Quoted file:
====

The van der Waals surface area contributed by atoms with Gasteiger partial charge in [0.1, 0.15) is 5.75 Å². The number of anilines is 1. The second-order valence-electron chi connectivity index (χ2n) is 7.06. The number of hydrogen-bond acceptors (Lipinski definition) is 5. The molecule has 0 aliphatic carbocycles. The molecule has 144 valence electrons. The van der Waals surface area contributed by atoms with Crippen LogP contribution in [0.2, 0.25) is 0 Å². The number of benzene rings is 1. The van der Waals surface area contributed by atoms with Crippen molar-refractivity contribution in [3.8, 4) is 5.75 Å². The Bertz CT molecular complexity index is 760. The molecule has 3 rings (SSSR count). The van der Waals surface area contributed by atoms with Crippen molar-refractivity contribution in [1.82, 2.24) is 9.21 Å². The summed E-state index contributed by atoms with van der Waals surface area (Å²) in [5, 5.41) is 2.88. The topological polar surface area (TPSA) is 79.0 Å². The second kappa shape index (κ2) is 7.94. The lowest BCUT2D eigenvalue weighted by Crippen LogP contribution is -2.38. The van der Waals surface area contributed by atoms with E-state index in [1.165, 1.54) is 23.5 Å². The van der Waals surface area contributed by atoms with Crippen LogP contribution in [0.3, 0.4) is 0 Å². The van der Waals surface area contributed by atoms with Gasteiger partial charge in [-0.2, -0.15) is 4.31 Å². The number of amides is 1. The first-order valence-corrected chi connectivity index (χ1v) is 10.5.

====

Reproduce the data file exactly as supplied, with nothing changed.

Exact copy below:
The van der Waals surface area contributed by atoms with Gasteiger partial charge in [0.1, 0.15) is 5.75 Å². The number of anilines is 1. The second-order valence-electron chi connectivity index (χ2n) is 7.06. The number of hydrogen-bond acceptors (Lipinski definition) is 5. The molecule has 0 aliphatic carbocycles. The molecule has 144 valence electrons. The van der Waals surface area contributed by atoms with Crippen LogP contribution in [0.2, 0.25) is 0 Å². The number of benzene rings is 1. The van der Waals surface area contributed by atoms with Crippen molar-refractivity contribution in [3.8, 4) is 5.75 Å². The Bertz CT molecular complexity index is 760. The molecule has 3 rings (SSSR count). The van der Waals surface area contributed by atoms with Crippen molar-refractivity contribution in [1.82, 2.24) is 9.21 Å². The summed E-state index contributed by atoms with van der Waals surface area (Å²) in [5, 5.41) is 2.88. The topological polar surface area (TPSA) is 79.0 Å². The second kappa shape index (κ2) is 7.94. The lowest BCUT2D eigenvalue weighted by Crippen LogP contribution is -2.38. The van der Waals surface area contributed by atoms with E-state index in [1.165, 1.54) is 23.5 Å². The van der Waals surface area contributed by atoms with Crippen LogP contribution in [0.3, 0.4) is 0 Å². The van der Waals surface area contributed by atoms with Gasteiger partial charge in [-0.2, -0.15) is 4.31 Å². The number of amides is 1. The first-order valence-corrected chi connectivity index (χ1v) is 10.5.